Opinion

Paul McNamee: We can’t have our cake and eat it

There's a national obsession with a TV baking show, and we encourage kids to hunt chocolate eggs. Yet we scratch our heads about an obesity epidemic...

Type 2 diabetes is not a disease.

It is a ‘walking deficiency’ syndrome – so claims Sir Muir Gray, a leading medical researcher.

Gray decided to rattle cages last week by insisting it was a result of modern environments. Essentially, we’re gorging on bad food and lying on the sofa moaning about the plot of Broadchurch. Gray’s a big fan of switching off the TV.

On the face of it, this looks like an academic trotting out a neat soundbite to help sell his book. But there is much to what he says.

It costs an estimated £10bn a year to treat type 2 diabetes in Britain. And it’s not going to decrease. Globally the numbers of people with diabetes have nearly quadrupled since 1980. Figures suggest this is made up of around 85 per cent with type 2.

In Britain, we have a bizarre relationship with food

None of this can come as any surprise, really. In Britain, we have a bizarre relationship with food. The confected, baloney furore over the National Trust losing the word Easter from their egg hunt glossed over a key point. There is a national drive to get kids out hunting chocolate and eating as much processed sugar as they can cram in. The case for the dangers of far too much processed sugar is already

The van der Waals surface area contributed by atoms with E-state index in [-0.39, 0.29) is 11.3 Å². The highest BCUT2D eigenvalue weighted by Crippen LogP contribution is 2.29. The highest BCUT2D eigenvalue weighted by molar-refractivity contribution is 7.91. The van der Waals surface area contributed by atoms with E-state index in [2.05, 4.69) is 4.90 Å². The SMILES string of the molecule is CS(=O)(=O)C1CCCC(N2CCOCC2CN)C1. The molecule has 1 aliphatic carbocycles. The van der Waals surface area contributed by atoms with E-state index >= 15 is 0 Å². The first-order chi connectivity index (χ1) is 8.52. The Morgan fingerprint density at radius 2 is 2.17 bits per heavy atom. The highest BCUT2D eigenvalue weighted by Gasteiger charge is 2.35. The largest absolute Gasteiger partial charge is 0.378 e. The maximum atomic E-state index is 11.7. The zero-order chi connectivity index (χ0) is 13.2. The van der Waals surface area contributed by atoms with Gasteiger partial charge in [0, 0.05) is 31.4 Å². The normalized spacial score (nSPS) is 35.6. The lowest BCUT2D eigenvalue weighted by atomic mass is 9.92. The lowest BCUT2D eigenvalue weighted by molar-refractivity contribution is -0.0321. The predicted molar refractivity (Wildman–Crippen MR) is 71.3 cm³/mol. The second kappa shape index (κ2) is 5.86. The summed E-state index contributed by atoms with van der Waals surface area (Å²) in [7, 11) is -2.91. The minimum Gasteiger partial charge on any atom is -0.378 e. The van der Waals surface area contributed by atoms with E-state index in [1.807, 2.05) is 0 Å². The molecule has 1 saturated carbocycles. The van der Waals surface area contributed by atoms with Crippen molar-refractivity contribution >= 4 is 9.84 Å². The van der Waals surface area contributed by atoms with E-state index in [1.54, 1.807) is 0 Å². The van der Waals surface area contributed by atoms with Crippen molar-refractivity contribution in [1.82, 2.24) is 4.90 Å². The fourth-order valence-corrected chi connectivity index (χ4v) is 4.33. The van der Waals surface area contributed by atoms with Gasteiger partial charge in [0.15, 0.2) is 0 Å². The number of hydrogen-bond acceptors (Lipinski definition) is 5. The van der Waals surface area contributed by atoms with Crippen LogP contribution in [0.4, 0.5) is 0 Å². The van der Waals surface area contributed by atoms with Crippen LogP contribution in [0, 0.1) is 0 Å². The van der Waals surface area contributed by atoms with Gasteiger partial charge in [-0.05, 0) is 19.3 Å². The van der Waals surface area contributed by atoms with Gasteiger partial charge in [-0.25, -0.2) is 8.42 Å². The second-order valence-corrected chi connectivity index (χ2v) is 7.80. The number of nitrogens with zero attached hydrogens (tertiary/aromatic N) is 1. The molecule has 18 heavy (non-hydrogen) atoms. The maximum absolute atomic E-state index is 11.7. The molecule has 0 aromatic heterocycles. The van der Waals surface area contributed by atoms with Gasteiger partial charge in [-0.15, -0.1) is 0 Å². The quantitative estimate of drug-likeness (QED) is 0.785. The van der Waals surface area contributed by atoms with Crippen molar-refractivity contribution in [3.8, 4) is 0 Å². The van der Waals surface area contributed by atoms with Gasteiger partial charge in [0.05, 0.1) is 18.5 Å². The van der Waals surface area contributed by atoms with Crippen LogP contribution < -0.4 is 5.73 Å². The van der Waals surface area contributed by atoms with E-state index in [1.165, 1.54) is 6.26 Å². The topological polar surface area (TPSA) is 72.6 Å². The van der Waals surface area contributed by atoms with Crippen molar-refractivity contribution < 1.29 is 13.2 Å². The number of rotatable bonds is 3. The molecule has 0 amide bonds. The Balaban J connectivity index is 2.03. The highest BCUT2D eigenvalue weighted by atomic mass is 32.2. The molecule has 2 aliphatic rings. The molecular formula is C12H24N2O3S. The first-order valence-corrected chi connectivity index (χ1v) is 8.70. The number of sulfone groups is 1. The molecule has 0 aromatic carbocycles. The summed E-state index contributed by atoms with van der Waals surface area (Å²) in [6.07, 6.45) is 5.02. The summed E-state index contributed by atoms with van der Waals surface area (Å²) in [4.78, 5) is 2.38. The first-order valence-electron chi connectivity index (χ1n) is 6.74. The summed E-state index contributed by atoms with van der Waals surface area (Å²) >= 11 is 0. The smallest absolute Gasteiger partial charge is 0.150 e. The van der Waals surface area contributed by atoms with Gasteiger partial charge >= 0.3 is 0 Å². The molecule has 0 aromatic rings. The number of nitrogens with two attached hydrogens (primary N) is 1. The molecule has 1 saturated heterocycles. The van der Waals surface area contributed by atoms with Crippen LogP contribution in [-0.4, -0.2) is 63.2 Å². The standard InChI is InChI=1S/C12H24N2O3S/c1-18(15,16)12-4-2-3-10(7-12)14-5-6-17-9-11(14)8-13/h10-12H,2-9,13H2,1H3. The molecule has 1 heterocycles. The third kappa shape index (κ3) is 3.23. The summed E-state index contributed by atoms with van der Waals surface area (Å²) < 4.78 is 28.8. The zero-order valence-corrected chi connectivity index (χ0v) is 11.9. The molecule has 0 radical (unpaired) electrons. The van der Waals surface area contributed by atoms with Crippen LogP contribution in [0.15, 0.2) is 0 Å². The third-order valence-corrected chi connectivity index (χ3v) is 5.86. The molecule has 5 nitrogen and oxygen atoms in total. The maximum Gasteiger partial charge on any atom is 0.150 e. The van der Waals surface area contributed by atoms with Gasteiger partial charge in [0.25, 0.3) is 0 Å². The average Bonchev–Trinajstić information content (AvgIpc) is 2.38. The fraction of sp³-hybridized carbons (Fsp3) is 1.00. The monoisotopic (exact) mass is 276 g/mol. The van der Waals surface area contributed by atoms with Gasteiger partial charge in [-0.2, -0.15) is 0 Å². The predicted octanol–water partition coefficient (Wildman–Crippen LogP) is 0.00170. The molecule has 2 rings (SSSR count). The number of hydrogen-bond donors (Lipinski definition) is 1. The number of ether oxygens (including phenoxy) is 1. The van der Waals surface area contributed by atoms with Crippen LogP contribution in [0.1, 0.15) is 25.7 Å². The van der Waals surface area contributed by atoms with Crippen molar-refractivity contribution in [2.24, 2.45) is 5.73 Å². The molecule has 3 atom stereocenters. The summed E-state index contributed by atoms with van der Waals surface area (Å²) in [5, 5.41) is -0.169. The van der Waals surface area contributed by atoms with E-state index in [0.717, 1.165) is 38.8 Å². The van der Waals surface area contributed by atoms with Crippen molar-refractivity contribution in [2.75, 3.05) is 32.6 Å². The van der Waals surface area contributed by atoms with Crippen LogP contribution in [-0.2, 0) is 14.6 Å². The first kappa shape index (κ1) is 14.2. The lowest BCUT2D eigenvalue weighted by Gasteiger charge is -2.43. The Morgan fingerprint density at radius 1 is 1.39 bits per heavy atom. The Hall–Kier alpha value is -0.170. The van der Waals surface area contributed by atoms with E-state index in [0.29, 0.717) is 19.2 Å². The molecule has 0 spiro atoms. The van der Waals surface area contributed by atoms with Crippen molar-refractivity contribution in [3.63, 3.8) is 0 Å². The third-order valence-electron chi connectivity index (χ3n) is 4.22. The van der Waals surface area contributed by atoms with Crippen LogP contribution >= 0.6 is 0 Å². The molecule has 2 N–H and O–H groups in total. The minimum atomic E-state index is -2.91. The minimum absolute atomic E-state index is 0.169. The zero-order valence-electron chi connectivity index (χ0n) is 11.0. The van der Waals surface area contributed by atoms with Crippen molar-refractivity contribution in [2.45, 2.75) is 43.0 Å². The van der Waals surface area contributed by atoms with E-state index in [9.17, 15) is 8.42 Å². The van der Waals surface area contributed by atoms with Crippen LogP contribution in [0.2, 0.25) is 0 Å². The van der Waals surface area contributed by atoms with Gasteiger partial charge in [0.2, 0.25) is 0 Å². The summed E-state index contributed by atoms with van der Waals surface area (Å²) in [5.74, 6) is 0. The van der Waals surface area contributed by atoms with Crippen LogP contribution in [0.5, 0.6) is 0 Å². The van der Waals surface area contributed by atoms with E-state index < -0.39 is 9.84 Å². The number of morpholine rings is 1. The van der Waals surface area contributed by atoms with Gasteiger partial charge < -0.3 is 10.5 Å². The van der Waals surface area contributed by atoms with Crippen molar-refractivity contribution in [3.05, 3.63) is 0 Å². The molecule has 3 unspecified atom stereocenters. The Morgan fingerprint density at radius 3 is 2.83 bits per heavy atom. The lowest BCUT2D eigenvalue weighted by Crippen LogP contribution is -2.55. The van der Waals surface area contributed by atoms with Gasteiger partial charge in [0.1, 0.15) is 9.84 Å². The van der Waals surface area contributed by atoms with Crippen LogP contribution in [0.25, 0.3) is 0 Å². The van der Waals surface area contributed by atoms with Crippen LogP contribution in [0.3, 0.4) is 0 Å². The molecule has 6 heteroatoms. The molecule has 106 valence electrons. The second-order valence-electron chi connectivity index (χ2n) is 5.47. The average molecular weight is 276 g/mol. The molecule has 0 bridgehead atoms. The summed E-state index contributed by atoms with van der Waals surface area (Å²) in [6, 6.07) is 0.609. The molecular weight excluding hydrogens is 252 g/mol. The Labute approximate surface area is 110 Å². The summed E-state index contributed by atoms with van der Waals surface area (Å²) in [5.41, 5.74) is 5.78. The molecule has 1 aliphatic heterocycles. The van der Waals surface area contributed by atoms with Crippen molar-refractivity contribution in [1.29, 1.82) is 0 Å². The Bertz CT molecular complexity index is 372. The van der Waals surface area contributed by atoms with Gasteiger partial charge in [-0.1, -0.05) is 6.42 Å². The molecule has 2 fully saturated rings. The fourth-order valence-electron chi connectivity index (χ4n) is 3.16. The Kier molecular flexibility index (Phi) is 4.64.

well established.

And we continue to have a national obsession with a TV show that encourages people to bake loads and loads of cakes, laced full of butter and sugar.

All this is around us and still there is headscratching about an obesity epidemic.

Every now and then come noises from Government trying to encourage people to cook food from scratch. It’s healthier and cheaper and a proper alternative to processed meals.

But there are problems with that. Some time ago we ran an investigation going into some of Britain’s poorest areas, heading to the local shops and trying to find fresh vegetables and fruit. There was very little. And what was there was expensive. So people living in those areas couldn’t just nip out, grab something to cook and throw together a simple, nutritious meal.

Ready meals become a clear alternative.

There are two things that could help get on top of the type 2 diabetes epidemic. The first lies with us. We need to take more personal responsibility. Take small steps to get healthier. We can’t moan that the NHS is overloaded when a significant part of that is easily preventable. Less bad food, more movement.

The second is at a higher level. Give fresh food away. How much would it cost to subsidise farmers and food growers to provide some percentage of their crops for free in areas that have high levels of poverty or obesity? How much would a programme of free basic cookery lessons cost? Significantly less than £10bn a year. I realise this is teetering close to a communist collective, and that didn’t end well.

But we need radical alternatives. Otherwise we’re going to munch ourselves to bursting point. We can’t say we haven’t been warned.

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